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The Good-natured Governor: Lalji Tandon Moves With His Classic Calm in the Face of Madhya Pradesh Crisis

File photo of Madhya Pradesh Governor Lalji Tandon.

File photo of Madhya Pradesh Governor Lalji Tandon.

The former BJP minister’s old-school practice of patience and buying time in politics has served him well over the years.

Even as the political battle intensified in Madhya Pradesh and lawmakers started to reveal their true colours, one man of utmost importance was soaking in the many hues of Holi far away in Uttar Pradesh (UP), in his hometown Lucknow. He is none other than Lalji Tandon, former UP minister from the Bharatiya Janata Party (BJP), and presently the governor of MP.

Many journalists reached out to him, eager to get a soundbite in this hour of politically tumult. But Tandon was all smiles as he limited himself to just extending Holi greetings while serving delicious gujiyas to the media persons.

Clearly, the governor was in no hurry, or that was what he intended to communicate. All this despite the fact that beleaguered Madhya Pradesh chief minister Kamal Nath had already sent him a letter, requesting immediate sacking of six of his cabinet colleagues.

This is the kind of political functioning that Tandon has mastered over the decades. In local parlance, it’s the typical Lucknowi-style of moving unhurriedly, chewing something fine before swallowing it.

Now, as he heads back to Madhya Pradesh following a long Holi vacation, one is likely to see more of this style from the veteran politician who now occupies a key constitutional office.

Having seen and reported for long on Tandon, senior Journalist Brijesh Shukla says, “Tandon is a diehard saffronist, but he excels at the art of political navigation in such a manner that his moves against rivals have never been ugly or rude. He is one of those last surviving leaders from the Bharatiya Janata Party, who have maintained good personal relations across the political spectrum. Now, as he holds a non-partisan constitutional office, it will be interesting to see how he navigates between the demands of his parent political party and the constitutional responsibilities.”

Born and brought up in Lucknow, Tandon got associated with the Rashtriya Swayamsevak Sangh (RSS) and erstwhile Jan Sangh when he was young. However, his links with saffron politics never limited his outreach and connections with people from different sections of society. Hindus or Muslims, Rightists or socialists – Tandon has always kept his doors open for all.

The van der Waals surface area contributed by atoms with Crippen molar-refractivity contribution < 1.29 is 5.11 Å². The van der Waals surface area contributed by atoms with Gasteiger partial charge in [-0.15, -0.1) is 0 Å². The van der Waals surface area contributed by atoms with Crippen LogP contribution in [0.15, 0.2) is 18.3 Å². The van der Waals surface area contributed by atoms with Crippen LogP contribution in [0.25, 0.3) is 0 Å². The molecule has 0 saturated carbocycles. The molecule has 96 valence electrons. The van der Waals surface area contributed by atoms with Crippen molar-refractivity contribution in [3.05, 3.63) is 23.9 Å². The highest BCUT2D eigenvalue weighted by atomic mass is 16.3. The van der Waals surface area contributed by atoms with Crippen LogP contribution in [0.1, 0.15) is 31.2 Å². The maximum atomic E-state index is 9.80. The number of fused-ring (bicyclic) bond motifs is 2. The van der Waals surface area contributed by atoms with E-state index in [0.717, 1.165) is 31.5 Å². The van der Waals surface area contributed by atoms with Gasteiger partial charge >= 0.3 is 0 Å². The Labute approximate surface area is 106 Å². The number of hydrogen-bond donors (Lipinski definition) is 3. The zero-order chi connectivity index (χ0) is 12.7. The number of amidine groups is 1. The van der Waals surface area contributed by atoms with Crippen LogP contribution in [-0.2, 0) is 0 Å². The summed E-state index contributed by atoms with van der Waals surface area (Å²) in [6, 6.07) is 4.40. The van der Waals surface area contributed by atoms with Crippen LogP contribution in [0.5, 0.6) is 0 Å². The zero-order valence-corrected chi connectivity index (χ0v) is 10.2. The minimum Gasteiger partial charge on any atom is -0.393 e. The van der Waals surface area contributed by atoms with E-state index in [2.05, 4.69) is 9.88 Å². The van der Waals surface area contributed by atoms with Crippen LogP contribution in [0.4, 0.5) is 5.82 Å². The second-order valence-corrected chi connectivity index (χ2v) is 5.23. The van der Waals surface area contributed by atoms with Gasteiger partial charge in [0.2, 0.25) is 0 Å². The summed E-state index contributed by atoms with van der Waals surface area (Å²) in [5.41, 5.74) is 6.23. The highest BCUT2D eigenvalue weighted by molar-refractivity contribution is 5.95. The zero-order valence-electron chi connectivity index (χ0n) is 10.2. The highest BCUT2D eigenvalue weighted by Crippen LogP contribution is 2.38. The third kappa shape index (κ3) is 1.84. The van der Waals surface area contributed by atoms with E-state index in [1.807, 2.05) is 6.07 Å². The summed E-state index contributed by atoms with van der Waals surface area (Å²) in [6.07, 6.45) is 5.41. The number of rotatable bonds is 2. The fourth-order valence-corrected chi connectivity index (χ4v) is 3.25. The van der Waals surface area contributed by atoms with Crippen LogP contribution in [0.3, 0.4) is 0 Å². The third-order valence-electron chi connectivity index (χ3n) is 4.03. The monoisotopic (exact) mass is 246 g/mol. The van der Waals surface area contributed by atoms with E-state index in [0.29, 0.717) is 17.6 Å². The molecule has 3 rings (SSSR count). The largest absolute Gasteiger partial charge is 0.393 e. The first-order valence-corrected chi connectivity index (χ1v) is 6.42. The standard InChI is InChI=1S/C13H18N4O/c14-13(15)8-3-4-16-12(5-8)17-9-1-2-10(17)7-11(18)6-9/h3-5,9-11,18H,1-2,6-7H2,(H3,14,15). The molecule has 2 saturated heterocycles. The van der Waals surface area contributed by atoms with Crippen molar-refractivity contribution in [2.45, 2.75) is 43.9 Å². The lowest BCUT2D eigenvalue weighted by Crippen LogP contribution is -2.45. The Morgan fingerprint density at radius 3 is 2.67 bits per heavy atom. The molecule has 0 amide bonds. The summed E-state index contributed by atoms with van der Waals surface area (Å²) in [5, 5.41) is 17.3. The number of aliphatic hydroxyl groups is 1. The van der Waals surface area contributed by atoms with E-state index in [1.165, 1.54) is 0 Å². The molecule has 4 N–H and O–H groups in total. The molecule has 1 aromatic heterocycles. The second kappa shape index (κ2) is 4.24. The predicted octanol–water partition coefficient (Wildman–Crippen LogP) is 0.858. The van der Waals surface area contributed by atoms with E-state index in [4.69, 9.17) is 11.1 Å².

Having started as a corporator in early 1970s, Tandon entered the upper house of the UP legislature a decade later. However, his meteoric rise within the BJP and saffron politics came with Atal Bihari Vajpayee’s entry in the electoral race from the constituency of Lucknow in 1991.

Tandon became the election manager for the BJP stalwart. His political connect across the social spectrum came as added advantage in the constituency which did not just have a sizeable Muslim population but also had a very distinct secular character. Since then, he has not looked back.

As the bond between the two grew stronger. Tandon steadily climbed up the ladder within the BJP. He was appointed the urban development minister in the first BJP government in UP, with Kalyan Singh as chief minister.

In 1998, as differences emerged between Singh and Vajpayee, Tandon was caught in the crossfire. Amid competitive political shows of strength by the CM and the party’s national leadership, Tandon firmly stood with the PM’s camp.

This gradually earned him the title of political heir to Atal Bihari Vajpayee, when it came to his constituency of Lucknow. As Vajpayee gradually withdrew from the political arena because of ill health, Tandon was the natural choice for replacing him as the BJP candidate from Lucknow in the 2009 parliamentary elections. He was elected to the 15th Lok Sabha by a margin over 40,000 votes over Rita Bahuguna Joshi of the Congress.

In 2014, as he was denied a poll ticket and was forced to pave the way for Rajnath Singh, many thought it was the end of the political journey for Tandon, a man well versed in the “Atal school of politics” that seems lost in the era of Narendra Modi and Amit Shah.

However, Tandon’s old-school practice of patience and buying time in politics didn’t go in vain. As former BBC correspondent Ram Dutt Tripathi says, “Lucknow is known for the culture of ‘pehle aap (after you)’. Tandon has mastered it in his political discourse. So, even when it comes to fighting the odds, he refrains from being the one to deliver the first blow.”

This style of politics slowly brought the focus back on to him, as he got the governorship of Bihar in August 2018 and was then shifted to Madhya Pradesh in 2019.

Now, in his mid-80s, Tandon finds himself confronted with a new political challenge of navigating through the evolving turmoil in Madhya Pradesh. It’s unlikely, though, that the crisis would cramp his style.

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